In 1994, Congress passed the (VAWA) Violence Against Women Act to help battered non-U.S. citizens be granted lawful immigration status in the United States. Basic eligibility requirements for a battered foreign non-citizen include being married to an abuser who is either a citizen of the United States or a lawful permanent resident. This includes children. Hykel Law can help the battered spouse or child apply for immigration status without involving or alerting the abusive spouse or parent.
If you are in a bad situation, please contact Renee Hykel Cuddy for assistance right away. She wants to help you, yet discreet evaluation of your case will be done to get the process started.
Extensive and thorough evidence must be gathered to win the case. This includes any supporting photos, police reports, or further evidence of the abuse, extreme cruelty or battery. Proof of the relationship to the abuser must also be given. Upon initial filing of a well-prepared submission, immigrants may be granted a “prima facie” determination from USCIS, which allows the abused to apply for certain government benefits to help them get back on their feet.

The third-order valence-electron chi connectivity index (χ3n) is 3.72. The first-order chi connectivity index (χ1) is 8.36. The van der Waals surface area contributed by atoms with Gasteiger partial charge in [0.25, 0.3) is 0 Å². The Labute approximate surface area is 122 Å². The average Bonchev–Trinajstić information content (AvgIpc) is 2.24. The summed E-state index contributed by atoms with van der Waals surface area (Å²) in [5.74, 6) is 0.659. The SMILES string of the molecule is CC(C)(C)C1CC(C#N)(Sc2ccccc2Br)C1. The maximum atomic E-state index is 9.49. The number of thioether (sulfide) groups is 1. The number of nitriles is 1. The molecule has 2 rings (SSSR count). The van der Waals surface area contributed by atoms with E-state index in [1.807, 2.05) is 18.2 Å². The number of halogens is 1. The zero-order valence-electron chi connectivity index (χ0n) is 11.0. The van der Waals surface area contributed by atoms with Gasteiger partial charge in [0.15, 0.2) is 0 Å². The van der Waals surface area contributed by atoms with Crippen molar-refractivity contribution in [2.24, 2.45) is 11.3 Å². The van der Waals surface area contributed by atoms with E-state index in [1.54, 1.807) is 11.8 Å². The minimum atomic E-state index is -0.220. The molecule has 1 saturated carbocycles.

Applying for permanent residence in the U.S. will include a criminal background check, including a medical examination and fingerprinting. If the immigrant has any past history or connection with other crimes, such as visa fraud, drugs, prior removal, prostitution, or other illegal activities, this might exclude the applicant from obtaining legal permanent residency. Sometimes waivers are available in cases of the abuser forcibly manipulating the criminal activity; therefore it is best to schedule a consultation with Ms. Hykel Cuddy to evaluate the likely success of your case.
Battered children or spouses of United States citizens who are currently threatened with removal proceedings may be eligible for safeguarding through VAWA, which is known as a cancellation of removal.